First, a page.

The only sign of the Stylidium were a few leaves poking out of Poa labilliardei tussocks. See if you can find the two Stylidium plants in the top photo. Snow and lichen covered dead branches of a Leptospermum immediately above where I found the Stylidium

Finally, I capped of the visit by driving to the end of the Corin Forest road to Corin dam. The dam itself is only at 970 meters, while the Drosera and Stylidium grow higher up at about 1240 meters. It was sleeting here, but it had snowed earlier; I saw small drifts of snow in grass alongside the road at this altitude. It was snowing higher up as well. This was the view up to the foothills below where the Ginini Flats Sphagnum heath is. I could glipmse a lot of snow on Mount Ginini further back up the road, but the only places with a clear view were on sharp corners or where there was no safe parking, so I could not photograph it.

As I was writing this, it was still snowing up in the Brindabellas. I don't doubt these sites will get a much better coverage of snow overnight. Unfortunately, the reserve is closed when snow drifts start to form on the roads, so I probably won't get a chance to photograph the Drosera habitat under a full compliment of snow.

Saturday, May 7, 2011

How the windows on a Cobra Lilly actually work!

The Cobra Lilly (Darlingtonia californica) is a truly unique plant endemic to the western United States of America (northern California and Oregon). It is closely allied to the Sarracenia pitcher plants, with both belonging to the same family (Sarraecniaceae). What makes it unique is its pitcher lid, which has been modified into a large, hollow hood. The opening is underneath the hood, immediately behind a spectacular fish-tail or forked-tongue structure. Looking at the pitcher from the front, it bears a striking similarity to a cobra reared up to strike.

The top of the hood is covered in many small windows that are almost clear (not white, like those of a Sarracenia minor for example). These windows are believed to serve a special function: disorientate insects once they enter the hood so they (i.) don't escape and (ii.) are more likely to tumble into the pitcher.

But do the windows actually work? I was out with the camera a few weeks back and happened to see a Polistine paper wasp trapped inside the hood. The below .gif animation is the result of photos taken at nearly 4 frames per second.

They windows do indeed seem to disorientate insects once they are inside the hood! I was first aware that something was inside the Darlingtonia pitcher because I could hear the scrabbling of it trying to escape. These photos clearly show the wasp trying to scrabble free of the pitcher through the hood where it is most strongly illuminated by the windows. However, in this instance, the wasp was a little too big, and it eventually managed to reverse out of the hole and escaped. You can see the wings of the wasp protrude from the mouth of the pitcher if you look closely.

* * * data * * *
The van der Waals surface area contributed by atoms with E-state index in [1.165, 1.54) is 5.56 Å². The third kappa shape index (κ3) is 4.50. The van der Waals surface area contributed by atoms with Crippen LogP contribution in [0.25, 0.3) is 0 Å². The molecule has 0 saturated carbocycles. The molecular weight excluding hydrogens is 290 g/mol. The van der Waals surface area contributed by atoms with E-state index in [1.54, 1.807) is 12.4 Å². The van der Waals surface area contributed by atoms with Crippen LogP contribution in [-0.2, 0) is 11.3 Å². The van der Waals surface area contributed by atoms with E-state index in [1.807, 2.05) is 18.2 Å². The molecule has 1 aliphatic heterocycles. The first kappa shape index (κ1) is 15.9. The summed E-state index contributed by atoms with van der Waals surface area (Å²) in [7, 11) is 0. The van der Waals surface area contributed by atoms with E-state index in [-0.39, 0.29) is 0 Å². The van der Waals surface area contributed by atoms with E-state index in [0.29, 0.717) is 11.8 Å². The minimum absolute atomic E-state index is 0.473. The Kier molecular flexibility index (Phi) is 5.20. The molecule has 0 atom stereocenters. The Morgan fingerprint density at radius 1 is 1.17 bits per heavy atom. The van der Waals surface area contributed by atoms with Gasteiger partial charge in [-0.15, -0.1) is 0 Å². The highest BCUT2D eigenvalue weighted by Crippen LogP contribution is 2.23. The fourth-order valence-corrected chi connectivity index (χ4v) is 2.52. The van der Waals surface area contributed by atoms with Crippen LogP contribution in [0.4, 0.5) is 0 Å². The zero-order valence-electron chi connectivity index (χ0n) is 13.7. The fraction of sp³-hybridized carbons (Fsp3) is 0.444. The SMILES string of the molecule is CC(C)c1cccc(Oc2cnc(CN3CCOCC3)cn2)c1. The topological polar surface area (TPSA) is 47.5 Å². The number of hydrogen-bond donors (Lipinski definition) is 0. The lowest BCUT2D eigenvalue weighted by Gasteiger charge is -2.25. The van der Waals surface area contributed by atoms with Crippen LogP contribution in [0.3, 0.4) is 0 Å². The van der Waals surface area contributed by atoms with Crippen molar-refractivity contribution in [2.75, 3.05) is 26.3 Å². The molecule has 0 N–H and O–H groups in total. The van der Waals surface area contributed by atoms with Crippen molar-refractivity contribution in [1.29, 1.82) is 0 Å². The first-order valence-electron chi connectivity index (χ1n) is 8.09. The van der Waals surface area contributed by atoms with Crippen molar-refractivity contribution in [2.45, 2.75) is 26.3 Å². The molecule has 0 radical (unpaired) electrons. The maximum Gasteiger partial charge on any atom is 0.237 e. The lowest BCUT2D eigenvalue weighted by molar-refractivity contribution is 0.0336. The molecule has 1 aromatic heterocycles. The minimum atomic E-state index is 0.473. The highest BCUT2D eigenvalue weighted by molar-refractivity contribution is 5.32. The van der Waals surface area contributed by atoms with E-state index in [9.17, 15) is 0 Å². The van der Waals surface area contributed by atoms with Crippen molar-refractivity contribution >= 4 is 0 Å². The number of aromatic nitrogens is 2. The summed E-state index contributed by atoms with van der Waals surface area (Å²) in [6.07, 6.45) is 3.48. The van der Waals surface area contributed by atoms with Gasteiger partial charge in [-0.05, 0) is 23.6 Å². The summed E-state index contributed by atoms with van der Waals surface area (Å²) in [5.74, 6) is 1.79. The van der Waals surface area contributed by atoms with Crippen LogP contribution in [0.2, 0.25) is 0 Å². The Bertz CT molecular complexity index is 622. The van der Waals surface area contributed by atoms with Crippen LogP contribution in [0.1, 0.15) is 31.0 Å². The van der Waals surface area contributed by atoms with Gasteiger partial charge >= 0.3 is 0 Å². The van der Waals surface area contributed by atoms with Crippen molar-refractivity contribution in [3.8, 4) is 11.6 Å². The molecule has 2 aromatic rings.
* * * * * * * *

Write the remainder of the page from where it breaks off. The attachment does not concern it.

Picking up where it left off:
I will take some decent photos of my Darlingtonia setup shortly and describe completely how I grow and propogate them.

Thursday, May 5, 2011

Drosera pygmaea, Tathra, NSW

A few weeks back, I spent the weekend at a lovely beachside town called Tathra (pronounced "Tarthra"). Of course, I took some time to look for CPs and was not disappointed. A few kilometers out of town, I found some Drosera pygmaea growing underneath powerlines. Finding them was pure fluke - I stoppd the car within a few meters of them - but on exploring the easement, I found the plants were restricted to only a few square meters! I was actually expecting to find D. spathulata or the ubiquitous D. peltata/D.auriculata, so D. pygmaea was a really nice surprise indeed!

The soil the plants were growing in was rather a heavy grey-black clay. The area had been mowed and was dominated by grasses with very few herbs. The easement had been cut into Eucalyptus dominated coastal forest. Only a small area of the powerline easement was damp enough to support the Drosera. But looking at the site on Google Earth, I saw that if I had walked a few hundred meters more, I would have come to a waterlilly-encrusted lagoon. There probably would have been more plants, and possibly D. spathulata, growing there.

In some parts of the colony, the plants were growing very close together. They are probably clonal, resulting from gemmae scattered by rain or similar.

For some scale of these plants' size, here are some growing in a sandy patch.

 A very few plants were producing gemmae (photos taken early March). I will likely be back, so I'll pay the site another visit and see if I can find other CPs.

Drosera peltata at Caloundra, Queensland

Some more Drosera in the wild. Drosera peltata again, but this time from Caloundra on Queensland's Sunshine Coast. These photos were taken in mid-summer (early January 2011 to be precise), showing that not all tuberous Drosera in Australia are winter specialists. These plants are also quite large, scrambling to over 20 cm in some instances. The habitat here was Leptospermum and Eucalyptus dominated woodland adjacent to a clearing. Wallum (sandy low heath) was not far away, with both Drosera burmannii and D. spathulata growing there.

In this Queensland form of D. peltata, the sepals are atypical in being glabrous (ie. non hairy). However, they can still be distinguished from D. auriculata because the apex of the sepals are acute (ie. pointy; they are obtuse in D. auriculata). The Flora of Australia (Volume 8) provides a comprehensive list of characters separating these two species.

New photos added to Tuggeranong Drosera post...

After a long absence, I found some time to update the Drosera peltata 'Tuggeranong' post with photos of plants in habitat. Except I missed some:

Drosera peltata var. gracilis flower (note hairy sepals). Smoker's Gap, Brindabella Range, ACT.
Ca. 1400 meters.

  Stylidium graminifolium, Corin Forest, Brindabella Ranges, ACT, 1400 meters elevation. Note glandular hairs shown in the photo at left.